Progress has been made but more can be done, especially on the SBA second chance principle, so that SMEs can continue to recover and thrive, in turn strengthening the EU28 economy.

Figure 3: Forecast growth of SME value added and employment from 2015 to 2017 in Member States  

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Read the full report here.

From Startup Manifesto to a truly unified European startup ecosystem

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Karen Boers, co-founder & CEO of Startups.be and European Startup Network; is our current entrepreneur in residence. This week she shares the story of the European Startup Manifesto and the ongoing developments in the world of policy affecting Europe’s entrepreneurs.

Entrepreneurs provide the oxygen in our economy, creating new businesses and new jobs, new ways to look at thportrait_karen_boerse world and to interact with everyone around us. They invent and they build, they wreck and replace. In doing so, they often come up against the boundaries of legislation and regulation that have yet to adapt. Although creative ways can often be found to overcome such obstacles, this can slow them down considerably, allowing companies from more forward-looking regions in the world to snatch the market from right under their noses. Sometimes they chose to flee the country or even the continent, moving to places where experiments are welcomed and policy adapts more agilely to changing circumstances.

You may think that entrepreneurs have formed a powerful lobby to counteract all this, but they are already slaving away 24/7 to safeguard and build their businesses and teams, putting out today’s fires. Fighting for a better policy framework for entrepreneurs is often the last thing on their minds. They are scattered across smaller businesses, across regions, and have little structured organisation, meaning little changed for a very long time.

In 2013, Neelie Kroes as Commissioner for Digital Agenda called upon the Startup Europe Leaders Club to craft a European Startup Manifesto, a set of high-impact recommendations to create a better entrepreneurial climate in Europe. Yet many of the recommendations touched upon areas in which European Commission has little or no impact. It was up to the Members States to implement the change. The startup community rose to the challenge and got organised. An entire Startup Manifesto Movement emerged – with entrepreneurs across countries voicing their solutions and suggestions!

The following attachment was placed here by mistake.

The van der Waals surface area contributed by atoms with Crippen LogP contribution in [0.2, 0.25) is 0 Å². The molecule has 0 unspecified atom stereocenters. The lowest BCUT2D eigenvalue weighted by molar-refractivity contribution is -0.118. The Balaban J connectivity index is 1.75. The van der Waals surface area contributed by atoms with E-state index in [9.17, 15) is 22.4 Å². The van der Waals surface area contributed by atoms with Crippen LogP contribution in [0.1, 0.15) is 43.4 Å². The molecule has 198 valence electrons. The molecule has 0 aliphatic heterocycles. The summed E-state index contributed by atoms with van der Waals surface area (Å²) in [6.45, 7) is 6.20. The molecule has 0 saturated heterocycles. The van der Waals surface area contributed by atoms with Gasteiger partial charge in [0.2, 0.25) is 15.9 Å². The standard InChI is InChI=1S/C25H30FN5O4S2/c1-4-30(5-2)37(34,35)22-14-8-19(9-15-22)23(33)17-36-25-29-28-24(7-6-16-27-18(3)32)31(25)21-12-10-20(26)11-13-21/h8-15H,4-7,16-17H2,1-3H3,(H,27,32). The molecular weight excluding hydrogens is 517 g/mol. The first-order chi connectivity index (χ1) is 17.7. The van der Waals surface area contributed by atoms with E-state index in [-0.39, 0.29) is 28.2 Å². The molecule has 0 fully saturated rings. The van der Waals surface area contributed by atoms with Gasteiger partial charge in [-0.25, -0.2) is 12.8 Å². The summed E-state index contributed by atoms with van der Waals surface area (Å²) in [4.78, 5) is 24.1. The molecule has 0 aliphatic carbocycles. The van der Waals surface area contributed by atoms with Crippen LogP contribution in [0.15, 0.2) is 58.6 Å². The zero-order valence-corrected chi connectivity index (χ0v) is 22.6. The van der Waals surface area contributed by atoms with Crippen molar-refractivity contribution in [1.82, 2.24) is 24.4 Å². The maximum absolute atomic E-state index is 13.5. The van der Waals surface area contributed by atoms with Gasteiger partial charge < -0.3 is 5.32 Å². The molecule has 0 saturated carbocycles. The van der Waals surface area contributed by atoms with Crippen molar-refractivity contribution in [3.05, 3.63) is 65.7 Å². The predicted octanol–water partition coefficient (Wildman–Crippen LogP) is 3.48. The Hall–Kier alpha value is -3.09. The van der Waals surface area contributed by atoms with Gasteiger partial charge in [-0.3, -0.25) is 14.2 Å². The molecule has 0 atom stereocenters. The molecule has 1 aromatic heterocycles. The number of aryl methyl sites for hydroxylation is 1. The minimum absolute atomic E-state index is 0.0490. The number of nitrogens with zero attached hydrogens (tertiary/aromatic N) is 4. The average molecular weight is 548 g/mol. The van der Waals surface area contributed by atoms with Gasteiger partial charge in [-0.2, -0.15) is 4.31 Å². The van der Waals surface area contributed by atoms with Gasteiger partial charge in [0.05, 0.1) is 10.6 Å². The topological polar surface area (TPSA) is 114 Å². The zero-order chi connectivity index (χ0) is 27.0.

Now three years later, almost every European startup community has created their very own Startup Manifesto – often crowdsourced – and many have had considerable impact on local policy makers, as demonstrated by the Startup Manifesto Policy Tracker. Tax shelters were introduced, legislation on e-commerce was modernised, crowdfunding was eased, governments and corporations started buying from startups, the procurement legislation was adapted, a startup test is under development to stress test all new legislation for impact on startups, and much more!

The European Commission continued with its support, developing a Startup Europe program to connect startup hubs across Europe and allow more business to start and grow in the EU – and “startup managers” have emerged at all levels of policy making, from city to international. Some of the collaborations that grew out of these efforts grew into long-term sustainable platforms and networks. The European Startup Network unifies over 20 national startup associations to create a common voice and provide data analysis, facilitate an international go-to-market and build strong national ecosystems. Allied for Startups acts on behalf of startups worldwide. Entrepreneurs have also stepped up to the challenge individually and started sharing their stories of success, but also on (how to learn from) failure. Understanding that challenges were shifting from starting business to fast-growing companies scaling across Europe, a European ScaleUp Manifesto was once more crowdsourced from all those different communities, with clear action points for all involved at any level.